PHP London 2008

A belated writeup on last week’s PHP London Conference. Andy’s already written a post so I don’t feel too bad!

As it turned out we split the sessions so I’ll just cover those Andy’s not mentioned. First up was Stefan Esser‘s PHP Binary Analysis. It was looking at using complied PHP bytecode to debug and audit your code. Probably of more use to people doing detailed security audits but some interesting ideas that I’d like to look into when I get a bit more time.

After lunch Marcus Bointon presented Mail(); & Life after Mail(). He started early on by quoting a blog post from Hacked:

I Knew How To Validate An Email Address Until I Read The RFC

Anyone’s who’s ever tried to send email using PHP’s mail() function will know the lengths you go to to get things working. Even then you’re probably doing it wrong. The solution is to use a library to handle all the standards compliance for you, something that symfony provides through the PHPMailer library.

Marcus went through a bunch more libraries and compared some of the features they provide so it will be interesting to look into what’s best for our needs.

More interesting for me was finding out about return paths. This is what happens when an email bounces and with a bit of server side magic it is possible to handle errors better. It’s quite a complex task to do properly so I’m interested in a good hosted service which can be used for both one shot emails like user registrations for batch mailshots. Apparently there’s a few services out there but I’ve not seen any with a really good API.

Final session I went to alone was My Framework Is Better Than Yours? presented by Rob Allen, Toby Beresford and Ian P. Christian. Each gave a short presentation on their framework of choice – Zend, Code Igniter and symfony – followed by a panel discussion. It was clear that each has its advantages and disadvantages:

  • Zend is good for components to pick and choose which aspects of a framework you need. It can often be used with other frameworks too. This can also be a downside is they’re maybe not quite as integrated as other systems.
  • Code Igniter is lightweight and some might like that it runs under PHP4. Personally I think this is a disadvantage. Someone in the audience suggested there was a way of turning on HP5 mode but I can’t believe this does more than activates a few extra features. Coding for PHP5 is an attitude shift and I don’t see how they’ve done this while retaining compatibility.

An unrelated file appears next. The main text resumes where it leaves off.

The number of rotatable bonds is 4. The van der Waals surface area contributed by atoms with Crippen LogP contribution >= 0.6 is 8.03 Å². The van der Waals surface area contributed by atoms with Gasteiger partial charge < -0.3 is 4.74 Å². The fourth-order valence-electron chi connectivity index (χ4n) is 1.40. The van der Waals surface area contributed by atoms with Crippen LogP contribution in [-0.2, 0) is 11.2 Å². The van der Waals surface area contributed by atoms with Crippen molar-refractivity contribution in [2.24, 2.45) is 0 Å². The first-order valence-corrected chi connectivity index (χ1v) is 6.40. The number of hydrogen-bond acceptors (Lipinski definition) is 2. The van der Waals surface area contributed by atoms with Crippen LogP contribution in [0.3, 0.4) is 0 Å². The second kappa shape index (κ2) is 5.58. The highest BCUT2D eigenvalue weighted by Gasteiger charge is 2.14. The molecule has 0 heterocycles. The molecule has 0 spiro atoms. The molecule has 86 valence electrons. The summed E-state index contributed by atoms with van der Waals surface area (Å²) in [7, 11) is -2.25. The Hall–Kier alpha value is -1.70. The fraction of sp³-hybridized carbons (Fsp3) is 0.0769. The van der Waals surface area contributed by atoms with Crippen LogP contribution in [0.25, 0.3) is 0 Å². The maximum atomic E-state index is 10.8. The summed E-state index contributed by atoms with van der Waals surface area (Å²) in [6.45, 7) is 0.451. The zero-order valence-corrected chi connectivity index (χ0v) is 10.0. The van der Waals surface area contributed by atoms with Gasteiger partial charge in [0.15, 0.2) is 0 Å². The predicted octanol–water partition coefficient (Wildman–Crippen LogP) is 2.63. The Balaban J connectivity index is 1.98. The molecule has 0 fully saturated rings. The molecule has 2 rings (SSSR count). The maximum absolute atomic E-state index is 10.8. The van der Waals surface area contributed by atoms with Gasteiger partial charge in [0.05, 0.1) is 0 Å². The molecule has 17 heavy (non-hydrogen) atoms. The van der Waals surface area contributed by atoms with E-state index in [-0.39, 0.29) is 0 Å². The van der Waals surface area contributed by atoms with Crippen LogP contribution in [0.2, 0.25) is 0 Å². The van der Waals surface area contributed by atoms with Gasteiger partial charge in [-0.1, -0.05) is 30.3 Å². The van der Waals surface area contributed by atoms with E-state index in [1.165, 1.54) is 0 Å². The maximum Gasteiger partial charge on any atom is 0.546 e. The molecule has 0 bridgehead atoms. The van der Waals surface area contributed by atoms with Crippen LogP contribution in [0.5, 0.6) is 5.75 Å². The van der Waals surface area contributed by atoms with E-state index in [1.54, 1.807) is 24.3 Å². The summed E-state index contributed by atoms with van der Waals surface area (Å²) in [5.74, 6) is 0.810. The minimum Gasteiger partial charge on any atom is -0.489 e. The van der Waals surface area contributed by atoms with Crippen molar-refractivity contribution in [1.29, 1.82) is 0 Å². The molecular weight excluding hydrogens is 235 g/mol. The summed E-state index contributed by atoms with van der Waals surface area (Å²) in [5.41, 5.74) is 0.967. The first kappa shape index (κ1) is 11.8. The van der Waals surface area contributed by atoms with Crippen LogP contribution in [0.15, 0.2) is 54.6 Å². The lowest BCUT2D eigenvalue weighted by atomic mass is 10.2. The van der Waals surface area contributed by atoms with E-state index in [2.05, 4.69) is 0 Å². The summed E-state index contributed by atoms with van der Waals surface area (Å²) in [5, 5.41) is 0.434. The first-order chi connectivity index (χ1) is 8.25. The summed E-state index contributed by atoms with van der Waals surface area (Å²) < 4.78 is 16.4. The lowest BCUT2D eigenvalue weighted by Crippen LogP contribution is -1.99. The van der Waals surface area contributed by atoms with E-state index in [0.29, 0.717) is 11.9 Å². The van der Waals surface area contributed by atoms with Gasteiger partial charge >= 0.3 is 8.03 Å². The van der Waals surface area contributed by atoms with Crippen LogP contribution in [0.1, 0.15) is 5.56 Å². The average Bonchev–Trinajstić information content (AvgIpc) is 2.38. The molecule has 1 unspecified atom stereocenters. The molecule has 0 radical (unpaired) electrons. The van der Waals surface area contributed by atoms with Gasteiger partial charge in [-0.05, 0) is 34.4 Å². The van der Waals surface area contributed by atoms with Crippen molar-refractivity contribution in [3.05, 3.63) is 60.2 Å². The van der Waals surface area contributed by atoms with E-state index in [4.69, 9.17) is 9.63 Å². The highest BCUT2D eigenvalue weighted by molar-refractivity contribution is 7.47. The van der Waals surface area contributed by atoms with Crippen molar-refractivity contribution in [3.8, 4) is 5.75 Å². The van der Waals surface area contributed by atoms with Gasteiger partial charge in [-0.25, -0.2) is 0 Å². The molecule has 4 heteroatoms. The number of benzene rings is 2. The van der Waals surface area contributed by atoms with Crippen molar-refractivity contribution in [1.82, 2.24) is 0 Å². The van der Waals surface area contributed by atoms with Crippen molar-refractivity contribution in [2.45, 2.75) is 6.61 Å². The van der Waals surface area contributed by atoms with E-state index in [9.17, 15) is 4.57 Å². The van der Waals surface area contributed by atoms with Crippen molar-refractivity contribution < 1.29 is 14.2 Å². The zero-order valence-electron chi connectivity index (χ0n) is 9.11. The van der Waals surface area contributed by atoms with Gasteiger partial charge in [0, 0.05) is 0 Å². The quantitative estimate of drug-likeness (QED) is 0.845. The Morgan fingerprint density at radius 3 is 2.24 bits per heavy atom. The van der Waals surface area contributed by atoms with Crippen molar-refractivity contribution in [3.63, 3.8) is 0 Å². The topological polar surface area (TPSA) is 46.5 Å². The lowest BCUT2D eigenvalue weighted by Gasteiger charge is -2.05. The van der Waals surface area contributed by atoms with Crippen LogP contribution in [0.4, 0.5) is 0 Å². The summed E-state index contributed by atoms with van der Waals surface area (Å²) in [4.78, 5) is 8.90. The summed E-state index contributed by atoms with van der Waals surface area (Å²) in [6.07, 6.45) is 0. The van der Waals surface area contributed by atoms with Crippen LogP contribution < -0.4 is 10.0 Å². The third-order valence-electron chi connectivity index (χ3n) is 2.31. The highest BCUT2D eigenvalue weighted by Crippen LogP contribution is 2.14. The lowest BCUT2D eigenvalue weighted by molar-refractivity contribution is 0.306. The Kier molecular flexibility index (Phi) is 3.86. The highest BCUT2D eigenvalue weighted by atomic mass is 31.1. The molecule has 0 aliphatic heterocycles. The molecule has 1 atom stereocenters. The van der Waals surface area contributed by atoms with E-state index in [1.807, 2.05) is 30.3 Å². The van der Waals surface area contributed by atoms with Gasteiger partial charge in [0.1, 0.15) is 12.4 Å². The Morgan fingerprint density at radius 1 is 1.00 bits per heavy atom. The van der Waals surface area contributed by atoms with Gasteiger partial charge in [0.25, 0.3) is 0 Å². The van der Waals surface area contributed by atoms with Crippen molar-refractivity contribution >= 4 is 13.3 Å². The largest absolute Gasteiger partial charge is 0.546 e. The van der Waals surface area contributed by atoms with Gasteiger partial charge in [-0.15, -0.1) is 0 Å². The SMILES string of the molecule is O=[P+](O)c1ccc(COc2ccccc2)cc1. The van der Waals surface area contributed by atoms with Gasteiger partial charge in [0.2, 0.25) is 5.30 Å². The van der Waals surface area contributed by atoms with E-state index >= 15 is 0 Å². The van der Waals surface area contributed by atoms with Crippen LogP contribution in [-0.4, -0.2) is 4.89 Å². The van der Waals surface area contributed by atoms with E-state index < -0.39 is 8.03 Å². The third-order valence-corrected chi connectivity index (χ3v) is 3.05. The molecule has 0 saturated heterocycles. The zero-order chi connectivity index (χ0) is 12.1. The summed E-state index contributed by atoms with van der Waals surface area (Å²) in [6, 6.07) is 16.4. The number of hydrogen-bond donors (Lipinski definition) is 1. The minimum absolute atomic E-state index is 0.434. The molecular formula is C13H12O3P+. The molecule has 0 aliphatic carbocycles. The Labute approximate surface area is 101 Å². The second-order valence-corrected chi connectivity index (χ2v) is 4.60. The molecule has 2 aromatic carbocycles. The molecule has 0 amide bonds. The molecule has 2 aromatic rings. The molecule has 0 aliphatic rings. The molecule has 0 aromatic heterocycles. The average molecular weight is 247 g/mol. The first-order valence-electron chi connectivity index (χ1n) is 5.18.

• symfony, well I knew a bit about that already 😉 Pookey did a pretty good job of presenting it.

During the panel discussion there was a comment about the criminal use of the term MVC to describe the frameworks. It got the attention of the room and there’s quite a lot of talk about this on the interweb. My view is that it doesn’t really matter whether a framework sticks rigidly to some design pattern if it provides the features that you need. I’m interested in getting things done, not in the theory of system design.

That’s all from me – check out Andy’s summary of the other sessions.

PHPLondon Conference

The conference, as you might have guessed, was in London. It lasted one day and was scheduled to run from 9:30 until 17:00. As Mike and I were driving this meant that our conference day started at about 4:30 with Mike picking me up at 5:00. Three hours later we parked at Amersham and took the tube arriving at the venue at 9:20.

The conference took the format of dual tracks and between the two of us we covered every single one. the first talk was by Ivo Jansch of iBuildings, which focused on the adoption of PHP into Enterprise solutions and his slides can be viewed on slideshare. It was nice to see that Edge Hill Web Services team are clearly on the right track but perhaps adoption of some of the slicker testing strategies proposed would be beneficial. I’m particularly interested in taking a good look at PHPUnit, Xinc and Xdebug.

The talk by Scott MacVicar and Mike Sullivan built on Ivo’s ideas and offered some real world examples of development for Enterprise solutions but, for me, it didn’t quite deliver. Maybe it was aimed at delegates that had yet to embark on large scale enterprise applications.

In contrast the next session on SQLite3 was something I’d never come across before. The talk began with SQLite’s widespread use including Apple’s iPhone, and it certainly seemed that it was a more favourable option than using config files for small applications. In addition PHP5 ships with SQLite3 and only needs a few configuration line changes to enable it, but some forums suggest that it is not as easy as it seems.

The mid-afternoon session had two bite sized talks on testing PHP and Project Zero. The testing PHP talk was not as I had thought about testing your own PHP code but about getting involved with testing PHP source code, something I’d never thought myself clever enough to even look at, never mind actually have a go at. It seems that if you can write PHP you can write PHP tests too. If you fancy having a go have a look at the PHP-QAT site.

Project Zero is IBM’s incubator project for RESTful Web services. The demo simply looked a lot like Yahoo Pipes but I suspect that if you dig deeper there’s a whole lot more.

The whole shebang was brought to a conclusion by Derick Rethans, who spoke about his personal PHP journey. This light-hearted look at PHP again hammered home the need to focus on security and testing (it also plugged Xdebug which he wrote). You can see the slides here, but unlike other speakers his slides act mostly as a visual aid to his presentation style and don’t really reflect the quality of the content.

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